But just because 052 and PARTNER have validated Vernazza's 2008 statement doesn't mean resistance to the undetectable equals uninfectious concept has evaporated.
When asked whether they would sign on to the Swiss Statement if it were released today, only Hillier and Jared Baeten, principal investigator of the Partners PrEP trial, said unequivocally that they would. Lundgren said he would, but only with the caveat that we still need more information about treatment's impact on transmission via anal sex -- which the final results PARTNER will address.
Cohen would sign on, too, he said, now that we have the data from HPTN 052 and other studies. But scientists still need to understand why the virus continues to shed into the genital tract, even when people are on antiretroviral therapy, he said -- something that he said could both affect the risk of transmitting the virus and provide information leading to a cure.
"As long as you stay virally suppressed, it's durable prevention," Cohen said. "But if you stop being virally suppressed, transmission becomes possible again. So we don't believe we've achieved some sustained prevention in the absence of antiretroviral treatment."
And you could stop being virally suppressed for reasons that have nothing to do with whether you take your meds every day, said Kalichman, who works primarily on adherence myths and treatment beliefs (such as the belief that antiretrovirals cure HIV rather than suppressing the virus as long as you continue to take them).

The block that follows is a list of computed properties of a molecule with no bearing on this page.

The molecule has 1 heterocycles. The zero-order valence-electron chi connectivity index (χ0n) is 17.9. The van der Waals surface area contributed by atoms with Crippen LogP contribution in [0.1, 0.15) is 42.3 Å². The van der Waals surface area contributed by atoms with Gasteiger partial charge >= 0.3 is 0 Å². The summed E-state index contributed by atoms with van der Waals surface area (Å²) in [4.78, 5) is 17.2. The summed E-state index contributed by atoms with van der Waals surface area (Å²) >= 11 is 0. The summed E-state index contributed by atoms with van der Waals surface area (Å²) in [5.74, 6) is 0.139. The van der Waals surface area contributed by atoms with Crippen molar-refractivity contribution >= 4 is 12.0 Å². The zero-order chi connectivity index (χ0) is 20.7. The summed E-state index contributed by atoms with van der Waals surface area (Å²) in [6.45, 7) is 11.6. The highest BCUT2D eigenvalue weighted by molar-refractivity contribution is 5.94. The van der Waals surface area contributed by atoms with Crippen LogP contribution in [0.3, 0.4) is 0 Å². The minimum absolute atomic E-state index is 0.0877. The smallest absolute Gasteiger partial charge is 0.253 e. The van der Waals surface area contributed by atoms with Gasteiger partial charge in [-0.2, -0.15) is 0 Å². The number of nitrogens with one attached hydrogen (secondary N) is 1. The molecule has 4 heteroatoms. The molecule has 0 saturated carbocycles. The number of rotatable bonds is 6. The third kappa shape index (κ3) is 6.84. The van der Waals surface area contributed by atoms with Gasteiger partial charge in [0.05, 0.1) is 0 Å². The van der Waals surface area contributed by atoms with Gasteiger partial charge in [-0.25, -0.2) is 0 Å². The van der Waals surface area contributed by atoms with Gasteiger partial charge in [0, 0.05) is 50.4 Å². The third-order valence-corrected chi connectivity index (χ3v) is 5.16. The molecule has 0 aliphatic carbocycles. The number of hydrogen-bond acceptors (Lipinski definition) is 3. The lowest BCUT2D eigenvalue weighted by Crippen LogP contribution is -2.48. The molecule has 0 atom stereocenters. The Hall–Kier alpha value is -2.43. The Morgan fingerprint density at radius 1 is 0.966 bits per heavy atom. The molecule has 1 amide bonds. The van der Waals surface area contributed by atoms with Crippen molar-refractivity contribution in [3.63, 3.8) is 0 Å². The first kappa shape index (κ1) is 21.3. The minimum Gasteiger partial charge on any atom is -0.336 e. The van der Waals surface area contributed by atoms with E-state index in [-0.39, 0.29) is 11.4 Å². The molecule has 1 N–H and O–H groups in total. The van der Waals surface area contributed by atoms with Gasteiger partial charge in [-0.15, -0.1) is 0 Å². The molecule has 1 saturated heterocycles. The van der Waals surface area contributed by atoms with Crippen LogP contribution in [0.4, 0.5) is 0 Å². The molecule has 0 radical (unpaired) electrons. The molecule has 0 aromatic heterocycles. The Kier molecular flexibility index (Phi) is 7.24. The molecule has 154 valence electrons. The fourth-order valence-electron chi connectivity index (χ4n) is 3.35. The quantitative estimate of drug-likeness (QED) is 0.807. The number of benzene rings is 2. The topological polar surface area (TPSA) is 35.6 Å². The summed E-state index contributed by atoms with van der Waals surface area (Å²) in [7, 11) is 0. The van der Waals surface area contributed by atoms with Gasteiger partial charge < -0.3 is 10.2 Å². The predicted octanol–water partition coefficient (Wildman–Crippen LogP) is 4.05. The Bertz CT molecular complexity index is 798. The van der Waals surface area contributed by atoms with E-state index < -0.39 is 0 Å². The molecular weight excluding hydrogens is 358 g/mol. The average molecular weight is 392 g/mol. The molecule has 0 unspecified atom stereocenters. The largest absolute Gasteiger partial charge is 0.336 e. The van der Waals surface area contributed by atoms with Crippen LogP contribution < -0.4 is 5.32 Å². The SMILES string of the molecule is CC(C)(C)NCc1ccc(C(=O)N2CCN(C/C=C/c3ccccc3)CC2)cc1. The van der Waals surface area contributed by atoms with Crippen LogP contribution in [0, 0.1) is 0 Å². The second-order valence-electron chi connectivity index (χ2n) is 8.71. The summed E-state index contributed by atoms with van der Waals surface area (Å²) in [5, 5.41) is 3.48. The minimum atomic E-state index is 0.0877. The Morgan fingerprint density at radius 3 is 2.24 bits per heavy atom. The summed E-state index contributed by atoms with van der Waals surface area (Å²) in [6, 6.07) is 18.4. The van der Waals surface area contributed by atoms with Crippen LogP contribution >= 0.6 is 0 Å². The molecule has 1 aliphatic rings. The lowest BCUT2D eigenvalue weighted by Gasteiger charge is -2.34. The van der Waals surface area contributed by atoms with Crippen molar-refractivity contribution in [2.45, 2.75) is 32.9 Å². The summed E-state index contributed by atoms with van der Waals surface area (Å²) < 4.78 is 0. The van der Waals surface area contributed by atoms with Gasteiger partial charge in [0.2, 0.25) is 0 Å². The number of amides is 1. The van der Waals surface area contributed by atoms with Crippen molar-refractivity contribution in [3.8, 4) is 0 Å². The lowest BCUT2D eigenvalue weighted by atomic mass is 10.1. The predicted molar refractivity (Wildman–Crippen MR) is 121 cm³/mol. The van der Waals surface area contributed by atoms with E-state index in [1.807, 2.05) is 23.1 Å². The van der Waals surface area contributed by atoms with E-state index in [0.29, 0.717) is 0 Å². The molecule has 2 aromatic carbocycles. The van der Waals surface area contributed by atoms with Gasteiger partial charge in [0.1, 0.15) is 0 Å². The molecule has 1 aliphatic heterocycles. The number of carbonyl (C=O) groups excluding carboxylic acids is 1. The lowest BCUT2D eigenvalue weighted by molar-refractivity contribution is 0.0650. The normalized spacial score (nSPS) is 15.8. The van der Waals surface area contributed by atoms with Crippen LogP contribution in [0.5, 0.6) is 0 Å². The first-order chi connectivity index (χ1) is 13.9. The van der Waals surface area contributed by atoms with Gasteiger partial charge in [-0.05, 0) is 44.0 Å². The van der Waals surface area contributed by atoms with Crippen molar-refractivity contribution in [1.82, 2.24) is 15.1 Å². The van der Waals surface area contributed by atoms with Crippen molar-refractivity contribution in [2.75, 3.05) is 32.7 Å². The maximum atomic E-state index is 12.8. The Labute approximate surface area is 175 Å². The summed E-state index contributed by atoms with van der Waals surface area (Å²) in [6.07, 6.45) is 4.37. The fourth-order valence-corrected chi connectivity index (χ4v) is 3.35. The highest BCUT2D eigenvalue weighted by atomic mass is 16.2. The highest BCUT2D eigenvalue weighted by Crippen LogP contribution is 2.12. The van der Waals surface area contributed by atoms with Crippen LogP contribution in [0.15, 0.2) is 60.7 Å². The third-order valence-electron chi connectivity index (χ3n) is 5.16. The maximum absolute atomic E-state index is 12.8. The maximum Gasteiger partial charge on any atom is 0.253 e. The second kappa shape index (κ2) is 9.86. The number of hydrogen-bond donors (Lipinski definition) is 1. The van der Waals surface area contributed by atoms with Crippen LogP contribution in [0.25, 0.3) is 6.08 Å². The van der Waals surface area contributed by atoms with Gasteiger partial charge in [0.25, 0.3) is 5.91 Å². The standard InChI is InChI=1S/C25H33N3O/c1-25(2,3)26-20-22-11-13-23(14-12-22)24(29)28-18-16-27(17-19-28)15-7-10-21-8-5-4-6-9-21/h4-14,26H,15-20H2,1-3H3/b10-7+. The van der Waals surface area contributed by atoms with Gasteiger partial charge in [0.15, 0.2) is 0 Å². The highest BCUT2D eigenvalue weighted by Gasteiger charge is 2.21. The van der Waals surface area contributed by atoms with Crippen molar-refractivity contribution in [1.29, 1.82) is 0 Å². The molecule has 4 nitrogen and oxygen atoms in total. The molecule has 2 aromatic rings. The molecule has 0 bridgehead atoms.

"The big ringer in this is genital tract inflammation," he said. "That's why, for example, in Vernazza's research that the Swiss Statement was based on, the people in those studies, the men, were tested for STIs and clinically cleared for STIs every three months or something. That's also true on 052."
To him, the message isn't that treatment makes one uninfectious, but that treatment along with regular viral load tests showing an undetectable viral load and excellent sexual health care every three to six months makes one uninfectious. It's a system of care, not a magic pill.
"If you just assume that if you're adherent, then you have an undetectable viral load in your genital tract, you're wrong," he said.
Maybe that's why some public health policy people are still hesitant to endorse the Swiss Statement. Take Eugene McCray, M.D., director of the CDC's Department HIV/AIDS Prevention. He said in an email to TheBody.com that we've come a long way since the Swiss Statement. But he wasn't willing to go so far as to say that undetectable equals uninfectious.
"HIV treatment is a powerful prevention tool," he said, "but [it] alone is not sufficient to stop HIV transmission."
That hesitance may be showing up in medical publishing, too. Soon after Lundgren and the PARTNER team presented their data on condomless sex, suppressive antiretroviral therapy and HIV transmission at CROI in early 2014, they submitted the data to medical journals. Several passed. Finally, the Journal of the American Medical Association (JAMA) published the paper in April 2016.